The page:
The only difference between bears and people this time of year is that a lot of people have to get up and go to work Monday morning and bears don't.
Except maybe this winter. Black bears were slow to hibernate during this warm western winter. The same is true of people. Both have been seen out puttering around, including me.
Normally, this time of year, you will find me on a Sunday afternoon stretched out on the couch, napping. Bears aren't the only ones who save energy in winter when you can't accomplish anything outside anyway. Napping/hibernating is an effective way to conserve energy and to conserve food. Few of us have mastered the art of eating and sleeping at the same time, though some couch hibernators are working on it.
But it is not merely the need to be unconscious on a Sunday afternoon after burning out your brain during the work week that causes people to nap. Part of it has to do with the depressing gap between the end of football season and the start of baseball season. Bears are a creature that can't stay awake when it snows. I am a creature who can't stay awake during televised basketball or golf.
A cold winter intensifies that tendency. During most of the year, a householder has outside chores he really should be doing -- but not in the dead of winter. So those days can be used to conserve energy. And there is not much doubt that humans have some tendencies toward hibernation in their genetic nature, just as bears and assorted other creatures do. A human can sleep best of all during the kind of weather that makes outside chores impossible. It is the only time a person can loaf with a relatively clear conscience.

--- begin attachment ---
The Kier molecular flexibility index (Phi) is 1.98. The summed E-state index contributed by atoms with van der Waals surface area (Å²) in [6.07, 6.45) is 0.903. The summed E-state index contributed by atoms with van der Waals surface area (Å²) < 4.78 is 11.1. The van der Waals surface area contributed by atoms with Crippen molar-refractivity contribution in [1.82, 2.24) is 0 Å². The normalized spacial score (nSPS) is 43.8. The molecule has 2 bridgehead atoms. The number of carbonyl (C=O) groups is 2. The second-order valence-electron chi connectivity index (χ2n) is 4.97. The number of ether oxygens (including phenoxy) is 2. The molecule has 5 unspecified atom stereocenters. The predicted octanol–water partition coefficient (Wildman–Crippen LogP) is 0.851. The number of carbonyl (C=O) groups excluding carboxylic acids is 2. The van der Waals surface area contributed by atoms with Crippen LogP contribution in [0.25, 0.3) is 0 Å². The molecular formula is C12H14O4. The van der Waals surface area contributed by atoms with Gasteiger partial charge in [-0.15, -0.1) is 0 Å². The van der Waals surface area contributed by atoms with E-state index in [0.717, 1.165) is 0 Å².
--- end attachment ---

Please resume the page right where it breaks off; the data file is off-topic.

This winter has been different around here. In fact, it has been so different that bears can't even clear their consciences enough to nod off. The Nevada Division of Wildlife reports that black bears, who usually go into hibernation between Thanksgiving and Christmas, were still up and about long past Christmas, rummaging around out there making a living. It wasn't until heavy snows finally arrived, burying dinner, that the black bears gave up, crawled into their respective caves and waited out their hungry time in the usual temporary toes-up condition.
There has been no such luck in this part of Idaho. I was out again last Sunday in a light jacket pruning trees. No snow, no cold, no excuse. The couch yearns for me and vice versa, but something in my farming background doesn't allow naps while all this lousy nice weather commands attention to shaggy trees.
Even if I had been irresponsible enough to remain inside, that course risked a television set coming on by accident and assaulting me with golf or basketball before I could run from the room.
But there are those at our house who go into virtual hibernation every winter, no matter how mild it is. Cats show their jungle heritage this time of year, shunning the outside most of the time. You can tell they prefer heat by the way they love to go outside and lie in the full summer sun with their coats on.
And while those coats thicken noticeably in winter and the cats do go outside for brief periods, they don't stay long for the obvious reason that they are poorly designed. Somebody up there forget to finish their boots. They are expected to walk around on the cold winter ground in their bare feet. How long would you stay outside in that circumstance?
So they come inside and, like children, are bored stiff -- stiff as a carp from what I see. You find them scattered all over the house, looking dead as a Democrat in Idaho. At first glance, you would think we have three extra throw pillows this time of year. Some of our pillows shriek if you sit on them.
Our cats sleep twice as much in winter as in summer. They're about half bear when it comes to winter sleep.
On the other hand, there is a time each morning when, again like small children in winter, they get a little stir crazy. They race around the house, leaping and tumbling, playing and fighting, keeping their little bodies limber for the peppy days of summer.
That lasts about 20 minutes -- a brief frolic during an interlude in their long winter nap. And then they crash on a bed or couch, glaring at anyone who dares disturb them. Sometimes it's like living with bears.
Forward to the next column
Back to the Main Page